Have you considered re-entering the workforce as a travel nurse? There is a tremendous need for experienced nursing staff across the country, and not enough current nurses to fill the gaps. A growing number of retired nurses are interested in travel nursing for a range of reasons. Here are a few reasons to consider travel nursing after retirement.
Jobs for Retired Nurses
Many healthcare organizations have found themselves developing creative staffing models in order to best utilize their available staff. With the ongoing pandemic, retired staff, or nurses that have not worked in the hospital for a while, are being used as vaccine clinic nurses, COVID-19 test center nurses, and as resource nurses to support others. Experienced nurses that have been out of the workforce for a while have important skills that are still very much in demand. Many healthcare organizations see the benefits of working with nurses with a lot of experience because they are able to adapt quickly to various types of situations.
Throughout the pandemic, retired nurses have been able to come back into the workforce in unique ways. One such retired nurse, Kathy Thorpe of Indianapolis, was interviewed on her local news and stated that although she knew she couldn’t return to work as a critical care nurse, she knew she could give vaccinations. She explained, “Nursing isn’t a job or a career, but instead a calling. It has to be in your blood, or you wouldn’t do it. It’s not a job it is just what you do.” No doubt many nurses like Kathy are helping their communities fight COVID-19 while using their valuable experience and skills.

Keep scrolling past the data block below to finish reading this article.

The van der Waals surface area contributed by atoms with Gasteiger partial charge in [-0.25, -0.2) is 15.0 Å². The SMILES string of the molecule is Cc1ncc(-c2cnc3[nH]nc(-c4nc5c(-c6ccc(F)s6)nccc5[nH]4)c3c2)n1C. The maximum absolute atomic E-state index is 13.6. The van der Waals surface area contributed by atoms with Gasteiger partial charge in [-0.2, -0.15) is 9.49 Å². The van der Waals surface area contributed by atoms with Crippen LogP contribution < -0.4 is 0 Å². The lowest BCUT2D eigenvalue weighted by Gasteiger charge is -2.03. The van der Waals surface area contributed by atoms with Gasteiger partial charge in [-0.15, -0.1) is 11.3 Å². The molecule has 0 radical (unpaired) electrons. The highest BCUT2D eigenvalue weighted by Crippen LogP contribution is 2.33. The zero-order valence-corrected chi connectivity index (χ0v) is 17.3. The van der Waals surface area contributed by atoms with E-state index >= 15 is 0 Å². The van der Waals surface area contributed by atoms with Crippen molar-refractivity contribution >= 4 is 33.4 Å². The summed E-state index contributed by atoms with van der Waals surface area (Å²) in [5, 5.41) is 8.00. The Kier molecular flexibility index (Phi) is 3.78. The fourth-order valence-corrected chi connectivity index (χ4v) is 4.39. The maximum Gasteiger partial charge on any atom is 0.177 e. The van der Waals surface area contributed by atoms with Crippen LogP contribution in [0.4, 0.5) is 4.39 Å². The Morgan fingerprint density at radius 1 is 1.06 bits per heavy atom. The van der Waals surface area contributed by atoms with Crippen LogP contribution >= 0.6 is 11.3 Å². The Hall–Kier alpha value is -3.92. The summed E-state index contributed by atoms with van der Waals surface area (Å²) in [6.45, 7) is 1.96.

Benefits of Travel Nursing After Retirement
Travel nursing in particular appeals to retired nurses because it is assignment-based. It offers the benefits of working with the opportunity and flexibility to visit places that you’ve always wanted to visit. You get to choose your assignments based on when and where you wish to work. As a travel nurse, you can take on as little or as much as you wish, with a short commitment period, and a broad range of assignments to choose from. Many retired nurses also do not need the benefits that come with a full-time job, so are not constrained by those needs.
Whether choosing to work per diem, part-time, or even full time, as a retired nurse you can mold a schedule that works with family, commitments, and leisure time.
Nurses who have recently retired have found out the multiple advantages of travel nursing at this stage in their lives:
- Supplement retirement income with part-time or per-diem work.
- Fund your travel dreams or RV lifestyle through sporadic temporary work assignments.
- Share your knowledge with the new nurses out there and keep your skills sharp.
- Learn about a new area of the country, or a new and diverse community.
- Help out during a time of crisis, like during COVID-19.
- Premium pay, travel reimbursement, meal stipends, and more!
Travel nursing is available in settings such as long-term care, residential care, outpatient surgery, hospital, vaccine clinics, and much, much more. Retired nurses have never had this many options when it comes to opportunities and schedules that accommodate any lifestyle.
Work your way, with schedules and hours that provide the balance you need.
Find Your Next Travel Assignment with CareerStaff
At CareerStaff, we have hundreds of great travel jobs across the country! The nurses and clinicians who travel with us love our lineup of great benefits, and we’re also proud to offer top pay and weekly stipends for our travel assignments. To explore our list of available travel jobs, you can search all of our current travel job openings here.